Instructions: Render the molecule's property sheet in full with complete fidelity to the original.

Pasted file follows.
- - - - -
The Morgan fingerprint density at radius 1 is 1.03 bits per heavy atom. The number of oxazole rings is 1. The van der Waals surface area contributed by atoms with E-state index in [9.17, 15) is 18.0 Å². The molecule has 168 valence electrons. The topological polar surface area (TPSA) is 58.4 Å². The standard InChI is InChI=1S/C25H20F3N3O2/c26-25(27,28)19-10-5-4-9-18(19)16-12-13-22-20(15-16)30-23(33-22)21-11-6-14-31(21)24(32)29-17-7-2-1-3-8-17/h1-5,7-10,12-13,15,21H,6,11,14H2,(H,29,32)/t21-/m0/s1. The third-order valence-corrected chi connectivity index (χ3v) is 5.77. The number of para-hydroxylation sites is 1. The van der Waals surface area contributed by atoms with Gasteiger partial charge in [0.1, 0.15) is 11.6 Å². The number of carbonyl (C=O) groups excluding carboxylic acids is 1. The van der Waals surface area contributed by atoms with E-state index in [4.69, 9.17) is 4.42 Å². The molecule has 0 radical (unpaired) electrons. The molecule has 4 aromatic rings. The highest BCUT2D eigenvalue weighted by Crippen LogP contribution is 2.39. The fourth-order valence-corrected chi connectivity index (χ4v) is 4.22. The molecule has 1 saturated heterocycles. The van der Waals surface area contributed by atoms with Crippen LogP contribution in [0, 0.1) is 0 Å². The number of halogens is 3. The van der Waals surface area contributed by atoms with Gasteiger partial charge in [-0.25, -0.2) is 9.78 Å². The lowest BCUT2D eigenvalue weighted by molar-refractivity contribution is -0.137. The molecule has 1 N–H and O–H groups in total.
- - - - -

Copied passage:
The Morgan fingerprint density at radius 1 is 1.03 bits per heavy atom. The number of oxazole rings is 1. The van der Waals surface area contributed by atoms with E-state index in [9.17, 15) is 18.0 Å². The molecule has 168 valence electrons. The topological polar surface area (TPSA) is 58.4 Å². The standard InChI is InChI=1S/C25H20F3N3O2/c26-25(27,28)19-10-5-4-9-18(19)16-12-13-22-20(15-16)30-23(33-22)21-11-6-14-31(21)24(32)29-17-7-2-1-3-8-17/h1-5,7-10,12-13,15,21H,6,11,14H2,(H,29,32)/t21-/m0/s1. The third-order valence-corrected chi connectivity index (χ3v) is 5.77. The number of para-hydroxylation sites is 1. The van der Waals surface area contributed by atoms with Gasteiger partial charge in [0.1, 0.15) is 11.6 Å². The number of carbonyl (C=O) groups excluding carboxylic acids is 1. The van der Waals surface area contributed by atoms with E-state index in [4.69, 9.17) is 4.42 Å². The molecule has 0 radical (unpaired) electrons. The molecule has 4 aromatic rings. The highest BCUT2D eigenvalue weighted by Crippen LogP contribution is 2.39. The fourth-order valence-corrected chi connectivity index (χ4v) is 4.22. The molecule has 1 saturated heterocycles. The van der Waals surface area contributed by atoms with Crippen LogP contribution in [0, 0.1) is 0 Å². The number of halogens is 3. The van der Waals surface area contributed by atoms with Gasteiger partial charge in [-0.25, -0.2) is 9.78 Å². The lowest BCUT2D eigenvalue weighted by molar-refractivity contribution is -0.137. The molecule has 1 N–H and O–H groups in total.